Soft Lumber Prices Fall to Pre-Pandemic Rate

New York, NY, September 28, 2022-"Lumber prices have fallen to their lowest level in more than two years, bringing two-by-fours back to what they cost before the pandemic building boom and pointing to a sharp slowdown in construction,” according to the Wall Street Journal.

This is soft framing lumber, not hardwood lumber. 

“Lumber futures ended Tuesday at $429.30 per thousand board feet, down about one-third from a year ago and more than 70% from their peak in March, when the Federal Reserve began raising interest rates to fight inflation.

“Wood prices crashed in the early days of the 2020 lockdown, but they exploded that summer when stuck-at-home Americans remodeled en masse and suburban home sales surged. Two-by-four prices nearly tripled the prepandemic record in an early sign of the inflation and broken supply chains that would bedevil the economic reopening.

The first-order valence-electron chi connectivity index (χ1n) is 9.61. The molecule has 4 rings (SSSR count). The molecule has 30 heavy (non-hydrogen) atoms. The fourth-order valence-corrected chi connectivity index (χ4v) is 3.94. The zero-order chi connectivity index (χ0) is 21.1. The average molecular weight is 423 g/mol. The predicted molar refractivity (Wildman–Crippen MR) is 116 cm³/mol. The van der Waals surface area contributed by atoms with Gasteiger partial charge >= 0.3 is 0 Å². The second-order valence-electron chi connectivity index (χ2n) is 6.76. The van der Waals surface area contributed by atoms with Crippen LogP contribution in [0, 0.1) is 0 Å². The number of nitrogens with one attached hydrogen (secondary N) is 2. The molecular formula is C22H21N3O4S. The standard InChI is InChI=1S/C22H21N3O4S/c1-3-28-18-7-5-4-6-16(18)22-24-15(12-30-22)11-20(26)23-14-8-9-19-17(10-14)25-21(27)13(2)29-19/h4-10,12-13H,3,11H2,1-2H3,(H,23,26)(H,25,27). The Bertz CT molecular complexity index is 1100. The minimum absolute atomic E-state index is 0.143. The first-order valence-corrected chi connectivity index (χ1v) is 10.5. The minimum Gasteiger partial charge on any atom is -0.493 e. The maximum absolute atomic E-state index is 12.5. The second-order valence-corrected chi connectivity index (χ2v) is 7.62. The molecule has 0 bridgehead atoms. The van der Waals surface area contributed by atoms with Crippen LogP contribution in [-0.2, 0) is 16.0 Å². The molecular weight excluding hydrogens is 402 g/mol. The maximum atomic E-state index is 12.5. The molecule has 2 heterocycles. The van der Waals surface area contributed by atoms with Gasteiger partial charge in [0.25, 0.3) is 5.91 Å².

“But lumber has led the way down for commodities since the central bank took aim at rising consumer prices and the overheated housing market. For two years, climbing lumber costs lifted home prices. Now home builders say that cheaper wood is giving them wiggle room to offer buyer incentives and to trim prices without crimping their profit margins. 

“Wood-pricing service Random Lengths said Tuesday that its framing-lumber composite index, which tracks cash sales in several species, fell to $520, down more than 60% from early March. Now that supply issues have eased and the highest mortgage rates in more than a decade have slowed home sales, buyers are no longer hoarding lumber for fear of running out.

“‘All the urgency over the past two years-‘give me everything you can’-that’s basically over. Lumberyards are not scared of the price going up,’ said Michael Goodman, director of specialty products at wholesaler Sherwood Lumber Corp., which his family owns and operates. The Melville, New York, distributor sells framing lumber and plywood to building-supply companies, truss manufacturers and shipping-crate makers around the country. “The sexy lumber world is coming to an end, unfortunately,’ he said.”